The trafficking of human beings – 7,000 identified in the UK in 2018 – is a disgusting blight on our country. The fledgling playwright Eugene O’Hare is among many earnest contemporary writers (working in theatre, film and stage) seeking to shine a light on the problem.
Jonathan Church has a showman’s eye for the popular and it’s a relief to report that Vanya & Sonia & Masha & Spike provides a strong start to another Bath summer season.
Tamburlaine at the Swan Theatre, Stratford-upon-Avon brings the wonder and the terror of Marlowe’s shepherd emperor to life in a production that gives an almost faultless account of a defective but fascinating play.
Jude Owusu cuts a blood-soaked swathe through history in an ambitious, epic and savage retelling of Christopher Marlowe’s Tamburlaine at the Swan Theatre in Stratford-upon-Avon.
Award-winning John Tiffany directs, bringing to life a show that has been in his thoughts for several years now – he’s joined on the team by long-standing collaborator Bob Crowley, as well as Toby Olié as puppet director.
No matter the weather, as you walk into the Lyttelton’s auditorium for Pinocchio, you’ll find that it is snowing. A simple trick but one that inspires just the right childlike wonder for an adaptation of such a popular fairytale.
This is a magical, heartwarming production which uses a variety of theatrical devices in the purest and most masterful way. I’d certainly urge you to get to the National to experience it for yourself and be reminded of the importance of love and family.
It’s an old tale and a magical one. The deployment of spectacle and effects under John Tiffany’s direction and the remarkable tech and design team are not allowed to overshadow its old-fashioned moralities.
The recent production of Jim Cartwrwight’s Road at the Royal Court made for unmissible viewing – a blindingly relevant show that gives expression to the inhabitants of an unnamed northern road in Eighties Britain. After seeing John Tiffany’s production, I sat down with actors Mark Hadfield and Liz White to find out more about the process that went into creating the show.
Powerful revival of Jim Cartwright’s 1986 modern classic comes alive in all its noisy, vulgar and transcendent glory.
As somebody who grew up on the outskirts of a depressed Lancashire town in the 1980s, I wasn’t quite sure what to expect from the Royal Court’s revival of Jim Cartwright’s seminal debut play Road.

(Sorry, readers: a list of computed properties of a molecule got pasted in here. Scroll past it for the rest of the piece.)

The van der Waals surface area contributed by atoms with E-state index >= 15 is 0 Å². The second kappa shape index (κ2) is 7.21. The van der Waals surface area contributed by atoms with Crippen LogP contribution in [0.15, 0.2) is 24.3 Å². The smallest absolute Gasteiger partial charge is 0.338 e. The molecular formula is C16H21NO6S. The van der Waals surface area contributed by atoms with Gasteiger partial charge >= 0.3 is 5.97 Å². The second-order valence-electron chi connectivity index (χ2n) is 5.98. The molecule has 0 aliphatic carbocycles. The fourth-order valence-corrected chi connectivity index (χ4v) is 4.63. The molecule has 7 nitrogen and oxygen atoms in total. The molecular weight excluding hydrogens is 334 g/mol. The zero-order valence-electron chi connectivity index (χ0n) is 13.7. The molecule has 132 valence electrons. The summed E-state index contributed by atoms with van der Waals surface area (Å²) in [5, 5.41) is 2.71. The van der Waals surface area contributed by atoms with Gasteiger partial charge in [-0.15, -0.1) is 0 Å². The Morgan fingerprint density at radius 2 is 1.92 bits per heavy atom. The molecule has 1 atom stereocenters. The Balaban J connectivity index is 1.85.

I started to wonder whether being cast with an all Indian company – to reflect the population of a typical Lancashire street of terraces nowadays – might better highlight the characters’ issues and dilemmas,
Jim Cartwright’s script is atmospheric in itself, the personalities of each character who all represent a different failing of society are there in the text.
The Royal Court Theatre announces the cast for Road, written by Jim Cartwright and directed by John Tiffany. Cartwright’s seminal play gives expression to the inhabitants of an unnamed northern road in Eighties Britain.
Stephen Jeffreys’ play tells the true story of John Wilmot, a 17th century gentleman and writer, who wasted his considerable talent on a life of drunken debauchery, before dying at just 33.
History Boy Dominic Cooper triumphs as the Restoration rake Rochester in revival of 1994 biog drama.
I experienced frequent flashbacks while watching The Libertine last night at the Theatre Royal Haymarket. Here’s another Restoration-set comedy to hit the West End in which much of the action (and myriad in-jokes) takes place in and around a London theatre.
It is not surprising that theatre falls in love with the Restoration: the stage itself springing back to life after Puritan austerities, real actresses, free with their ways, extravagant dress, flying plackets and petticoats, flaunting periwigs, whorehouses, orange-girls rising from the mud and aristocrats declining into it.
Further cast members – including Ophelia Lovibund, Jasper Britton and Mark Hadfield – are announced to join the previously confirmed star Dominic Cooper in Stephen Jeffreys’ sexually charged masterpiece The Libertine this autumn.
It is announced that Claudie Blakley, Marcus Fraser, Mark Hadfield and Alex Macqueen will join previously confirmed cast members Kenneth Branagh and Rob Brydon in the Kenneth Branagh Theatre Company’s new comedy The Painkiller. The fifth production in the Plays at the Garrick season will play from 5 March until 30 April with press night on 17 March.
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